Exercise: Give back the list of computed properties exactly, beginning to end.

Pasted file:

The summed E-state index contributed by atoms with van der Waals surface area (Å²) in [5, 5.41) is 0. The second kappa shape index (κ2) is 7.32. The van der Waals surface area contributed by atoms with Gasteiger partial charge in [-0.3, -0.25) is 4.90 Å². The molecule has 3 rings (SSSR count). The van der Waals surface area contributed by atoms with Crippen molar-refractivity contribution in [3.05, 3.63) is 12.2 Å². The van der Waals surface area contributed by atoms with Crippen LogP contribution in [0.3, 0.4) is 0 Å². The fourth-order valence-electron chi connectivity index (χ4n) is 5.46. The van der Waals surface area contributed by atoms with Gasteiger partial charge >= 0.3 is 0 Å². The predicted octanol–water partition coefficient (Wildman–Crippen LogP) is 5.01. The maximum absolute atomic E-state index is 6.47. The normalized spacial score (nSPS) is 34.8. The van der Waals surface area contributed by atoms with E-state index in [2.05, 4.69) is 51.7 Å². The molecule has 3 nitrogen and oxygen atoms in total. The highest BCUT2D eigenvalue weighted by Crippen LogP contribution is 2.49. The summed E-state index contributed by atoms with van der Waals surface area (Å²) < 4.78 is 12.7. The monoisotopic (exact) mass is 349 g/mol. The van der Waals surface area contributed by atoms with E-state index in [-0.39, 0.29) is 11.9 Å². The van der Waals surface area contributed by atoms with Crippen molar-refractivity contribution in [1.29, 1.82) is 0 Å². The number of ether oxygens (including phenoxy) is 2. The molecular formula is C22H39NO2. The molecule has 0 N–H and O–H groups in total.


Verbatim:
The summed E-state index contributed by atoms with van der Waals surface area (Å²) in [5, 5.41) is 0. The second kappa shape index (κ2) is 7.32. The van der Waals surface area contributed by atoms with Gasteiger partial charge in [-0.3, -0.25) is 4.90 Å². The molecule has 3 rings (SSSR count). The van der Waals surface area contributed by atoms with Crippen molar-refractivity contribution in [3.05, 3.63) is 12.2 Å². The van der Waals surface area contributed by atoms with Crippen LogP contribution in [0.3, 0.4) is 0 Å². The fourth-order valence-electron chi connectivity index (χ4n) is 5.46. The van der Waals surface area contributed by atoms with Gasteiger partial charge >= 0.3 is 0 Å². The predicted octanol–water partition coefficient (Wildman–Crippen LogP) is 5.01. The maximum absolute atomic E-state index is 6.47. The normalized spacial score (nSPS) is 34.8. The van der Waals surface area contributed by atoms with E-state index in [2.05, 4.69) is 51.7 Å². The molecule has 3 nitrogen and oxygen atoms in total. The highest BCUT2D eigenvalue weighted by Crippen LogP contribution is 2.49. The summed E-state index contributed by atoms with van der Waals surface area (Å²) < 4.78 is 12.7. The monoisotopic (exact) mass is 349 g/mol. The van der Waals surface area contributed by atoms with E-state index in [-0.39, 0.29) is 11.9 Å². The van der Waals surface area contributed by atoms with Crippen molar-refractivity contribution in [1.29, 1.82) is 0 Å². The number of ether oxygens (including phenoxy) is 2. The molecular formula is C22H39NO2. The molecule has 0 N–H and O–H groups in total.